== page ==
Heard this bloke at the Europeans where he was simply stunning, both on the set work and the own choice selection of ‘Concerto Grosso’ where he played the blues flugel interlude with a mixture of sublime sensousness that it would have made Ertha Kitt blush. One of the playing highlights of the year – and he did it all season on stage and in the recording studio too.   

Horn Section: 

Always a difficult task to select the three horn players to take their place in the 4BR Band, and this year there wasn’t the same degree of exposure for the instrument as in the previous twelve months.

Still, there were a number of very fine performers on show all over the bandng world, with these three for us, the best trio by a margin .
Owen Farr

Rarely less than outstanding in his work both as a soloist or section leader. Gave Cory a true focal point in the middle of the band that during the past year was integral to their success.

Sandy Smith
Black Dyke

The return of the Scotsman to Black Dyke has been an immense bonus to the Queensbury band. His experience is second to none, but the standard of his playing was also the same all year round.

Lesley Howie

Another player now enjoying herself to the full after a period of freelancing. Wherever we heard her in the past 12 months she was nothing if ever excellent – and that meant she was some player to have in your band.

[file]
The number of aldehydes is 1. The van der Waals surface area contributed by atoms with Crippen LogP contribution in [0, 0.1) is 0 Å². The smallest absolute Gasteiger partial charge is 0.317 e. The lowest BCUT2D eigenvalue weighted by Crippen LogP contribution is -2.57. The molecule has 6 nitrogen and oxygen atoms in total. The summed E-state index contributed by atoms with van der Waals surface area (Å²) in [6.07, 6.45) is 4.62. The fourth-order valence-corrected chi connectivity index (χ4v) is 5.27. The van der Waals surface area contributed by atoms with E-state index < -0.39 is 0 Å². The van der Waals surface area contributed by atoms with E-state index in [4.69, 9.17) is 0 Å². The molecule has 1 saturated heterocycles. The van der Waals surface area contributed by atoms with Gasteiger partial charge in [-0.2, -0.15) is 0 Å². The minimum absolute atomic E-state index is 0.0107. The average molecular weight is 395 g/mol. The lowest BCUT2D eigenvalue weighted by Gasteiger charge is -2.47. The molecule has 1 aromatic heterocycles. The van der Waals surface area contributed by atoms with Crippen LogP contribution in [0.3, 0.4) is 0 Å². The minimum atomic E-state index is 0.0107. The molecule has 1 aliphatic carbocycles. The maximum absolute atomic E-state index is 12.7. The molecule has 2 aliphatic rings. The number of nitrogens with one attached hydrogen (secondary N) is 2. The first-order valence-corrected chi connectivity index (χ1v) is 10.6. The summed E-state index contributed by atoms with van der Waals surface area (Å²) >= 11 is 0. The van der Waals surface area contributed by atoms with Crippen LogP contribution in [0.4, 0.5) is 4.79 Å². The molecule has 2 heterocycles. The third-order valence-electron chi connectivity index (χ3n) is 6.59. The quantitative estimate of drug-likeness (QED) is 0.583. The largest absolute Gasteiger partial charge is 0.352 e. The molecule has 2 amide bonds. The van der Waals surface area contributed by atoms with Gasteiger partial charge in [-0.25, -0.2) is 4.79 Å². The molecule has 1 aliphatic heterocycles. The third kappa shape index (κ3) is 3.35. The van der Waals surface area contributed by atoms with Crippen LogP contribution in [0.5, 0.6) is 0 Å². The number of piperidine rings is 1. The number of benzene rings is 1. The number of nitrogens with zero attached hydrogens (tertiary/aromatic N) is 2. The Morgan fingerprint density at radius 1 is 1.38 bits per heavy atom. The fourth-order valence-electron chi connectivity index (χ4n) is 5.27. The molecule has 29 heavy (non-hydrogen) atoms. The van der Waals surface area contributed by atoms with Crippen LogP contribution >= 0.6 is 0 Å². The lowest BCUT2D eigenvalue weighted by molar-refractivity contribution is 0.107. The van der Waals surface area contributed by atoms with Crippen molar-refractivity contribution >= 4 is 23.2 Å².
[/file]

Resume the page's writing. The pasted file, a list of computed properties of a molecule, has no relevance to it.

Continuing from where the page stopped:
Euphonium Section: 

A bit more of a difficult choice this year as there were a number of top class performers who could have easily settled into one of the two seats on offer without a problem.

The two that did get the nod though were on awesome form throughout the season – and that meant they were sensational given the standard of their rivals trying to get their hands on the 4BR Band jacket. 

Steven Mead

Have to hand it to the man. No one works harder to explore new and exciting horizons for the instrument than he does, and this year he was on truly inspired form – and he was still at it on Christmas Day too at some distant point on the banding globe. 

Glyn Williams

A performer reborn. For a man with so many musical skills you may have been forgiven for forgetting just how great an euphonium player he is. Not in 2008 you didn’t. On the two most important contest stages in banding he produced two vintage performances, but his work everywhere else was every bit as good.

Baritone Section: 

This has given us the odd problem over the years, but not anymore, as a whole host of top line baritone players are now strutting their stuff with a brilliance born of unquestioned confidence in their own abilities. 

These pair were our pick of a very tasty bunch this year.  

Katrina Marzella

No doubt about it – the best baritone player of her (or any other for that matter) generation. Absolutley top notch as a soloist and band performer from the first to the last note of 2008.

Gareth Brindle
Black Dyke

The 21st century version of the fabled John Slinger. The quiet man amongst the Black Dyke stable of superstar players, but one who is rarely outshone by any of them. Another year of understated class.    

Trombone Section: 

So many top class performers to choose from this year – this really gave us a headache or three.

We could have picked 20 players and still had a reserve waiting list in the wings, but we had to make a hard choice and these were the three we came up with. Some players all of them then.